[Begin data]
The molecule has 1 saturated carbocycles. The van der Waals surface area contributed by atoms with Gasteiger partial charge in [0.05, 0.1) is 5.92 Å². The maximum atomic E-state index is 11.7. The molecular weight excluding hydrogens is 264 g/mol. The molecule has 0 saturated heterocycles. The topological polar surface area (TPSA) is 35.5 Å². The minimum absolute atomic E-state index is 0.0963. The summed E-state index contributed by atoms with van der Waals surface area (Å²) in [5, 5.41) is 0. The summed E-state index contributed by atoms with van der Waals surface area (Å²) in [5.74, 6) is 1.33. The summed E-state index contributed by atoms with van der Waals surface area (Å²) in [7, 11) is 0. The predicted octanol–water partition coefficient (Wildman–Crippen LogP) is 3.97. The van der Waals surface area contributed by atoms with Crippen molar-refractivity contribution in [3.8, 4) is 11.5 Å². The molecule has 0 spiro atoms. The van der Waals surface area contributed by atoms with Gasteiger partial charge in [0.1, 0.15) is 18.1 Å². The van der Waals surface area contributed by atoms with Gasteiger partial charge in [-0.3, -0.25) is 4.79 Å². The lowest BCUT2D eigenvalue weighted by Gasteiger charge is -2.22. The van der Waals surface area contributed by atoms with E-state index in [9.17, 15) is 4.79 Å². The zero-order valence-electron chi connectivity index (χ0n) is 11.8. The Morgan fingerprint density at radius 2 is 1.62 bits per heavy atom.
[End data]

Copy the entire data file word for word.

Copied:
The molecule has 1 saturated carbocycles. The van der Waals surface area contributed by atoms with Gasteiger partial charge in [0.05, 0.1) is 5.92 Å². The maximum atomic E-state index is 11.7. The molecular weight excluding hydrogens is 264 g/mol. The molecule has 0 saturated heterocycles. The topological polar surface area (TPSA) is 35.5 Å². The minimum absolute atomic E-state index is 0.0963. The summed E-state index contributed by atoms with van der Waals surface area (Å²) in [5, 5.41) is 0. The summed E-state index contributed by atoms with van der Waals surface area (Å²) in [5.74, 6) is 1.33. The summed E-state index contributed by atoms with van der Waals surface area (Å²) in [7, 11) is 0. The predicted octanol–water partition coefficient (Wildman–Crippen LogP) is 3.97. The van der Waals surface area contributed by atoms with Crippen molar-refractivity contribution in [3.8, 4) is 11.5 Å². The molecule has 0 spiro atoms. The van der Waals surface area contributed by atoms with Gasteiger partial charge in [0.1, 0.15) is 18.1 Å². The van der Waals surface area contributed by atoms with Gasteiger partial charge in [-0.3, -0.25) is 4.79 Å². The lowest BCUT2D eigenvalue weighted by Gasteiger charge is -2.22. The van der Waals surface area contributed by atoms with E-state index in [9.17, 15) is 4.79 Å². The zero-order valence-electron chi connectivity index (χ0n) is 11.8. The Morgan fingerprint density at radius 2 is 1.62 bits per heavy atom.